So find a competent coach who you enjoy working with, preferably a decent guy who won't abandon you when he gets busy. Then stick with him. Let him figure you out and approach this thing as a team.

However, I still need to rant: most coaches suck!

Look at some of the programs being pushed today. It's a travesty, and I honestly think it's gotten worse over the past five years.

It seems like many new coaches and trainers have zero interest in studying the science of training or in doing any research whatsoever. They don't teach the lifts properly – just watch some of their YouTube videos – nor do they know how to program them.

All they seem capable of doing is taking any successful program they can find and copying it (sometimes even selling it) without taking the time to even try to understand it.

I'll admit to being a bit of a technique whore, and I agree that you won't always see the best technique during a work set. And there's always the possibility of joint or structural limitations that make the lift look bad.

But that's not what I'm talking about. I'm not busting chops over coaches allowing partial reps, leaning forward in the squat, or slightly hitched deadlifts. I'm talking about things that would make anyone say what the fuck?!?

I'm not going to elaborate any further. There are still many great strength coaches out there doing a fine job, but to those who I am talking to – clean up your act and start respecting your craft, or get the hell out. You know who you are.

In bodybuilding, is it volume, intensity, or variety?

Body Building

Great question. I'd say it's all three.

First, let me define intensity as that's often a point of confusion, especially for guys who have toes in both the strength world and the bodybuilding world.

I define intensity from the classic strength context, meaning as a percentage of 1RM, not simply as "working really hard," which is how most bodybuilders define it. But for our purposes, we'll use the bodybuilding definition.

For hypertrophy, you have to work hard and you have to work with enough volume. The heavier sets build strength and allow you to use bigger weights during the 6-12 rep hypertrophy sets. And most recreational bodybuilders fail on both fronts.

Intensity-wise, I like bodybuilders to work each set just shy of failure – 1 rep in the hole is a good guideline. There's no need to drag out sets until you blow your scrotum off, although I've noticed that my "one rep in the hole" is often another guy's balls-out killer set.

Expect more from yourself and raise the bar. If you're capable of sending a legible text message between sets, you probably aren't working hard enough.

Volume-wise, that's a little more individual. Some can definitely handle more, but it's often excessive volume that pushes recovery boundaries.

A good rule for hypertrophy is to train until you start to lose your pump and then end the session. Leave the gym feeling gassed, but not throwing up in the parking.

It boils down to common sense. Look at the bodybuilders winning shows – whether they're pros or amateurs or natural competitors – they all follow a basic template: 2-3 exercises per body part, 3-5 sets of 6-12 reps, each set taken just shy of failure, and each body part trained every 3-7 days.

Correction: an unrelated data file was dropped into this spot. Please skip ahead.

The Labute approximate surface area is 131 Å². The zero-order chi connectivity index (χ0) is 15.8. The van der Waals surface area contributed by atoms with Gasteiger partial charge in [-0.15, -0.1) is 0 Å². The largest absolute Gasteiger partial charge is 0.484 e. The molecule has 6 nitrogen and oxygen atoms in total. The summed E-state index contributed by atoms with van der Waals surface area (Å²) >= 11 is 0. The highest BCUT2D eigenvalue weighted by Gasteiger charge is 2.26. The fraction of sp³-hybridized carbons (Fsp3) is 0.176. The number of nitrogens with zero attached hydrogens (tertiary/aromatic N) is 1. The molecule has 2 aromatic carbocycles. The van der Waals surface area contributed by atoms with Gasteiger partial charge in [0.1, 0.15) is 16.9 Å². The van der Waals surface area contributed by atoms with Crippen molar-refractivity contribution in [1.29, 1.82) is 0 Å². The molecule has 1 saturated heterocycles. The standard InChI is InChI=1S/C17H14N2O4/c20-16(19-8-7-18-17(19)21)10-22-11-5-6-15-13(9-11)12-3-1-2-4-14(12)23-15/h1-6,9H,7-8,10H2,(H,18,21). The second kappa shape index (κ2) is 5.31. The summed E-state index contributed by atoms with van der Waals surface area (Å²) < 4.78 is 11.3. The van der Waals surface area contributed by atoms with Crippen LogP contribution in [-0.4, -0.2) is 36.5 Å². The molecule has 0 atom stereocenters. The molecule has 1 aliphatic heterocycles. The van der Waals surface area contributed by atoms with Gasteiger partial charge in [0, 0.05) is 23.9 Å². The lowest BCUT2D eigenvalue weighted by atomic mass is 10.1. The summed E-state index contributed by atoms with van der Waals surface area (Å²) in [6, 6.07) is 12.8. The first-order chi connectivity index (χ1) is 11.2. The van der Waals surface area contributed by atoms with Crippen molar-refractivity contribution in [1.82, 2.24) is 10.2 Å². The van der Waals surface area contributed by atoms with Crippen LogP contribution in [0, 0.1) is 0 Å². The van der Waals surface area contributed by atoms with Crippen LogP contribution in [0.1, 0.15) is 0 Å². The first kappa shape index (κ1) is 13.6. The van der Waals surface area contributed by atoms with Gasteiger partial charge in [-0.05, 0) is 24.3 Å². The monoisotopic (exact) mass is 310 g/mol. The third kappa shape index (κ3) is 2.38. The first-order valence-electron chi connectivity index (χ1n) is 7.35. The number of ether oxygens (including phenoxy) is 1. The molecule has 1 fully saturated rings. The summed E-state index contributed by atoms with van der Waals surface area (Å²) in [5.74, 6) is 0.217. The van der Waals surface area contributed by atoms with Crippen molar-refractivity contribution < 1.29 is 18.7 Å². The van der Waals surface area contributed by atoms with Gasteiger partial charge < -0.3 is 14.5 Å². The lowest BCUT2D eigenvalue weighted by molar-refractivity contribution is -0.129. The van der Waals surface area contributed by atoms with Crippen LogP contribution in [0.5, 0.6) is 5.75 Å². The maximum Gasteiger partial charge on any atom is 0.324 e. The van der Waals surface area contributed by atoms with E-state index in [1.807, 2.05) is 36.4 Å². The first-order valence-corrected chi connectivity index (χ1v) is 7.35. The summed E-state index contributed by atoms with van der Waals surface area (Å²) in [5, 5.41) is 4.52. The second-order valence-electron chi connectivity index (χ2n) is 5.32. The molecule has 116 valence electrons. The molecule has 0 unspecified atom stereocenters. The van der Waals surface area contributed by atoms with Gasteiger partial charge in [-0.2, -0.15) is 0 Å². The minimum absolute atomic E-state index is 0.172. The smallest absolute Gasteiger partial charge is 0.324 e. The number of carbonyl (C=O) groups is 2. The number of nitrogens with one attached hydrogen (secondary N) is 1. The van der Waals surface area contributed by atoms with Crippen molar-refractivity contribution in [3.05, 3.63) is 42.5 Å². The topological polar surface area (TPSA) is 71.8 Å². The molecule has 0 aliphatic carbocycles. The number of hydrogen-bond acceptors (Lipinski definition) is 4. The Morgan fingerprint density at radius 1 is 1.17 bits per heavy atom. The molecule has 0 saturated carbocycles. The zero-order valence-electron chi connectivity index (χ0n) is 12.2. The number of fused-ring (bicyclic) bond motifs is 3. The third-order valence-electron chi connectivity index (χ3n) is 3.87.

That's basically what most of them do, so why reinvent the wheel?

What are the best intensity techniques, and how can you program them to avoid overtraining?

Dave Tate

As stated, I like sets to generally stop just shy of failure, even if it's 4 or 5 sets. There's simply no physiological need to extend the set deep into the pain zone to elicit an adaptation. That's not just my opinion either, it's one that's supported in the literature and shared by strength coaches for decades.

However, I still do them on occasion. Meadows is a ridiculously hard trainer, and every workout has at least one strip-set or extended set that leaves me in a sweaty heap.

Keep in mind, John and I have both been training for nearly 30 years. There isn't much our muscles haven't been subjected to, and even basic, hard work sometimes isn't enough.

But for the younger trainee I wouldn't bother. It isn't necessary, and you can get everything you need by keeping the quality of your sets very high (good form), working reasonably hard (1 rep shy of failure), and getting in enough volume (don't count your warm-ups as work sets).

Another thing, most trainees don't rest enough between sets. You should rest at least 90-120 seconds between work sets to allow for maximum poundage to be used.

Sure, you can step it up somewhat between sets of curls or pressdowns, but if there are plates on the barbell, then give the set the proper respect it deserves. Rest as long as you need and then rest a bit more, and then hit your set.

It might result in your workout exceeding 60 minutes, but you won't suddenly evaporate if your session exceeds an hour. Not to mention, the peri-workout nutrition buys you some leeway, so take advantage of it.

Take every single set seriously. Pretend training is your job and substandard effort just won't be tolerated. Set high standards for your partners, and if anyone tries to hold you back, dump them.

And if you see you're holding yourself back, remember how important this is to you. There are no do-overs or mulligans in life. Get after it, today.

See you soon.

Dave Tate

Dave Tate is the founder and CEO of Elitefts and the author of Under The Bar. Dave has been involved in powerlifting for over three decades as a coach, consultant and business owner. He has logged more than 10,000 hours coaching professional, elite, and novice athletes, as well as professional strength coaches. Follow Dave Tate on Facebook